Schools take precaution with face-to-face instruction as they prepare truck drivers, nursing assistants, paramedics and other professionals for workforce
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TOPEKA — The COVID-19 pandemic forced Kansas community colleges and tech schools to adapt curriculum and teaching methods this semester, but it didn’t close classrooms altogether.
Many of the schools needed to find safe ways to continue training for skilled trades that were suddenly in high demand. Others shifted focus to online lectures during the statewide lockdown and now are bringing students back for hands-on curriculum.
“The Kansas economy needs the workers we’re training, and despite such high unemployment, there are still skilled trades that have tremendous need for employees,” said Heather Morgan, executive director of the Kansas Association of Community College Trustees.
The 18 community colleges and tech schools in the state are responsible for preparing truck drivers, nursing assistants, paramedics, plumbers, electrical power linemen and others for the workforce.
Dennis Rittle, president of Cowley College, said instructors followed recommended safety guidelines and altered schedules to prevent more than 10 students at a time from using the specialized machinery needed for programs like non-destructive testing.
“We recognized early on that to ensure our students received the training their future employers expected of graduates from Cowley College’s technical education programs, we’d have to find a way to continue to provide face-to-face instruction for some programs,” Rittle said.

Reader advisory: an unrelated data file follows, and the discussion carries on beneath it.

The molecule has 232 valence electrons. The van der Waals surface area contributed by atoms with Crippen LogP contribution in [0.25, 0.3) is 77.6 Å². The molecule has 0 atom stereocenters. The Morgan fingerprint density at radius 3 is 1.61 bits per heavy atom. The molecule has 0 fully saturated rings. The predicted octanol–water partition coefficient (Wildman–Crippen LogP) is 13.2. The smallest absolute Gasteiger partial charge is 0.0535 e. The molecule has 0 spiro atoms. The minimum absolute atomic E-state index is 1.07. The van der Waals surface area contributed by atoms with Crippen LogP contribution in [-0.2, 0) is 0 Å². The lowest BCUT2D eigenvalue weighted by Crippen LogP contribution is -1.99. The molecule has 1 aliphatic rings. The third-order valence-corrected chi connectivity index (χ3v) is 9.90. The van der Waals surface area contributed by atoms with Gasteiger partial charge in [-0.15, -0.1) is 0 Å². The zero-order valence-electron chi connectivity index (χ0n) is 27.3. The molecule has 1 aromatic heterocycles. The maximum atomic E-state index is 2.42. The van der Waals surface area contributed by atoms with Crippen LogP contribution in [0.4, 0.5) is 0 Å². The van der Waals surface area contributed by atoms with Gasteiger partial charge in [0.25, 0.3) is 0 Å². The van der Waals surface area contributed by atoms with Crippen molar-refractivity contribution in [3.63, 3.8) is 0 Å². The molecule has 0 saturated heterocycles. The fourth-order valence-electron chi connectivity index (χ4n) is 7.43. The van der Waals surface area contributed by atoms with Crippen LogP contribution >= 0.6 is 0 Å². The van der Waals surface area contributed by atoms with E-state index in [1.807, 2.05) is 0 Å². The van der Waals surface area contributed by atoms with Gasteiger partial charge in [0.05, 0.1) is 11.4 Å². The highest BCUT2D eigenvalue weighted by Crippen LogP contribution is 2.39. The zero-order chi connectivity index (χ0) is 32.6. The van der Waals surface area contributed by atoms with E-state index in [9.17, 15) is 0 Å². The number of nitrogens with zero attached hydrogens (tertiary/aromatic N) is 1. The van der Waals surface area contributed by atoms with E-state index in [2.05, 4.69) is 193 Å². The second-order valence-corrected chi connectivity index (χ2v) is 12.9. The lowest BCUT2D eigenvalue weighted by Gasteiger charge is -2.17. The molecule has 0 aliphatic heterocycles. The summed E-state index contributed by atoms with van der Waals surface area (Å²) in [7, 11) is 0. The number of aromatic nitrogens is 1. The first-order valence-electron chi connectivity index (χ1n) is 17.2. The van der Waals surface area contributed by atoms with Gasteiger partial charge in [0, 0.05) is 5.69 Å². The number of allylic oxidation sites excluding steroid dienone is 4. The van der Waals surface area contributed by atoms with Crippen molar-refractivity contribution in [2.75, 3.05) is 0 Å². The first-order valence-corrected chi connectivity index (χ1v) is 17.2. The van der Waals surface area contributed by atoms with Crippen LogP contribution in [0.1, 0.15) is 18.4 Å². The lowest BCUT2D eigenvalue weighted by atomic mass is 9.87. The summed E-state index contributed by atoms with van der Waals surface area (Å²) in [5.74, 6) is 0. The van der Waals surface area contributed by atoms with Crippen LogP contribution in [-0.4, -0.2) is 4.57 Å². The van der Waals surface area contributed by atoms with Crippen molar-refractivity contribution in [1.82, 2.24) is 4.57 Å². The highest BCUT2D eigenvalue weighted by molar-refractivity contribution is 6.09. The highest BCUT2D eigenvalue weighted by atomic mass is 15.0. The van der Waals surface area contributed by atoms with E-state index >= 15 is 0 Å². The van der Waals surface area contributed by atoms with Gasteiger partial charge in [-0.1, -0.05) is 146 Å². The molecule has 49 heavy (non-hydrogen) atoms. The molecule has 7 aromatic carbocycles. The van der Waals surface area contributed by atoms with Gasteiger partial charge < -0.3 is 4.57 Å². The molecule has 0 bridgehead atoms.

At Pratt Community College, staff transitioned courses online as COVID-19 began to spread across the state. The school recently began allowing small groups of students from automotive and electrical power programs to return to campus and complete the hands-on portion of their coursework.
Instructors take students’ temperatures before classes begin, said Pratt CC president Mike Calvert. Masks and gloves are provided, they practice social distancing, and work areas are disinfected daily.
“PCC’s concern for the health of our students, employees, and communities is of the highest priority during these challenging times,” Calvert said.
Greg Mosier, president of Kansas City Kansas Community College, said the school is bringing EMT, paramedic, medical assistant, and CNA/CMA students back to campus so they can meet certification requirements for in-person practice and enter the workforce as soon as possible. KCKCC plans to reopen campus on May 18 to help students get ready for summer and fall classes.
“While we may not have been on campus, we never stopped providing the critical education and training to our students and community,” Mosier said.
Morgan, the state association director, said community colleges and tech schools have suffered significant losses and issued some furloughs as they navigate the financial turmoil caused by the coronavirus. A struggling economy typically translates into higher enrollment, she said, but it isn’t known if that holds true in a pandemic.
Some students who were considering a four-year school are now looking at tech schools because they are far less costly and provide job skills that align with essential services, Morgan said. Additionally, employees who have been laid off are looking to add an employable skill.
The Kansas Department of Labor last week reported 117,555 Kansas workers were receiving unemployment, and an additional 16,416 had filed initial claims.
County health officials in Kansas have reported 174 deaths from COVID-19, and 6,829 positive tests.